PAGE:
Part 2: How is Design Thinking Really Done?
We recently worked with one of the largest automotive organizations to help them overcome challenges with their operational efficiencies and sales reporting. During the initial discussion, it became evident that the challenge statement was too broad and there were many unknowns. The Design Thinking framework enabled us to research the exact pain points, engage with the users, co-create conceptual designs as well as assess future recommendations for technology and infrastructure. The entire process was completed in just three days.
The Design Thinking Framework Step-by-Step Guide
Step 1: Scoping- Problem Statement
The first step was to briefly discuss within the group their challenge statements.
Step 2: Research- Getting Clarity Quickly
In this phase, we conducted a quick yet clever investigation to gather facts and to seek alignment. Unlike traditional IT projects where consultants go through thousands of current state documents- we conducted interviews and observation sessions with a diverse group of users including business process experts, IT experts, managers, as well as some users who were not system savvy. The user interviews involved learning how users did their day-to-day job and about their challenges
Step 3: Creative Design Space- Encourage User Engagement
Once the interviews and deep hands-on research was completed, we executed the rest of the design thinking phases. For this, we used a creative space with white boards, flip charts and sticky notes ( eliminating the use of laptops and power point presentations). Setting up a creative space allowed users to freely share ideas without being influenced by political-dynamics.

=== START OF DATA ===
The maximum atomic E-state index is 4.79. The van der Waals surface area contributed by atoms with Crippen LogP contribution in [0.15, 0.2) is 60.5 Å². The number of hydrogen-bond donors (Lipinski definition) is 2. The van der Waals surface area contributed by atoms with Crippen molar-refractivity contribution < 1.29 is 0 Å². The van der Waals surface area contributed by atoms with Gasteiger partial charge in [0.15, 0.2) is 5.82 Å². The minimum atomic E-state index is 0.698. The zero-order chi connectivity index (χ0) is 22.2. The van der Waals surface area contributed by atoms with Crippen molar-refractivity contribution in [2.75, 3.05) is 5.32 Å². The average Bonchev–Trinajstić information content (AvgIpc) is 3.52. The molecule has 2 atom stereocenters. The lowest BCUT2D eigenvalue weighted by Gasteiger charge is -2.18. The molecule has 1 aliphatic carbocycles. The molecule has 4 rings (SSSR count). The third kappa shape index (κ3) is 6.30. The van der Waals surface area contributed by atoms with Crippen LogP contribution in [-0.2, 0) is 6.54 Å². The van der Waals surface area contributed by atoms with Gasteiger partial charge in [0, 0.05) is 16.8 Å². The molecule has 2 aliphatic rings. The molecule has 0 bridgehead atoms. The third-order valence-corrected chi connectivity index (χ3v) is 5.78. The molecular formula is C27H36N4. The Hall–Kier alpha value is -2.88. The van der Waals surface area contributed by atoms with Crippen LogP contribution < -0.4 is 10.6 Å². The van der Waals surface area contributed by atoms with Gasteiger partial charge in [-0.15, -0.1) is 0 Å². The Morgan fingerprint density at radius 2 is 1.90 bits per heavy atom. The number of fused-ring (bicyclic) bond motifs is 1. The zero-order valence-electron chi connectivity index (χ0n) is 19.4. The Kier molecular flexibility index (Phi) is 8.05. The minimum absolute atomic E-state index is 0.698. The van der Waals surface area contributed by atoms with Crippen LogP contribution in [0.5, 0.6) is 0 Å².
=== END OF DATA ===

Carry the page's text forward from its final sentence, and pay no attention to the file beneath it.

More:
Step 4: Story Telling, Clustering and Personas
We asked key players to think about the journey maps of the process. The fictional characters of those key players, known as personas, were particularly useful in mapping an emotional journey of the process. A persona description might include:
•Name and picture
•Demographics such as age, gender, education, culture, background
•Goals, needs and tasks
After the story telling phase, we drew a high level journey map of the process by clustering insights. At the end of this stage, we had a clear view of the overall process along with the key challenges for each persona.
Step 5: Brainstorming and Ideation
During the brainstorming phase, the users asked each other “how might we solve the problem?“ without thinking of any system limitations. The Ideation phase involved a divergent approach with multi-functional groups of users. We encouraged users to share their wildest ideas and to build on each other’s ideas. At this stage, all ideas were welcomed with a focus on the quantity of ideas.
Step 6: Cyclic Prototyping- Low fidelity Mock-ups
This is where the fun begins when it is time to bring the ideas to life. Co-creation with quick prototyping is the quickest way of converging ideas into low-fidelity mock-ups. We re-visited the most promising ideas and started refining those into low fidelity mock-ups.
Step 7: Validate and Iterate- High fidelity Mock-ups
As we did not capture every single detail in the low fidelity mock-ups, we addressed this during the “iterative prototyping stage” of the solution build process. We utilized the basic prototypes and reviewed those with the key stakeholders for feedback in order to improve our concept. Later, we refined those using feedback and testing from diverse user groups until we got to a working prototype that we all built together.
The working prototype became the foundation of the initial development phase.
Have you encountered problems you would like to solve with Design Thinking? Share your questions and experiences in the comment section.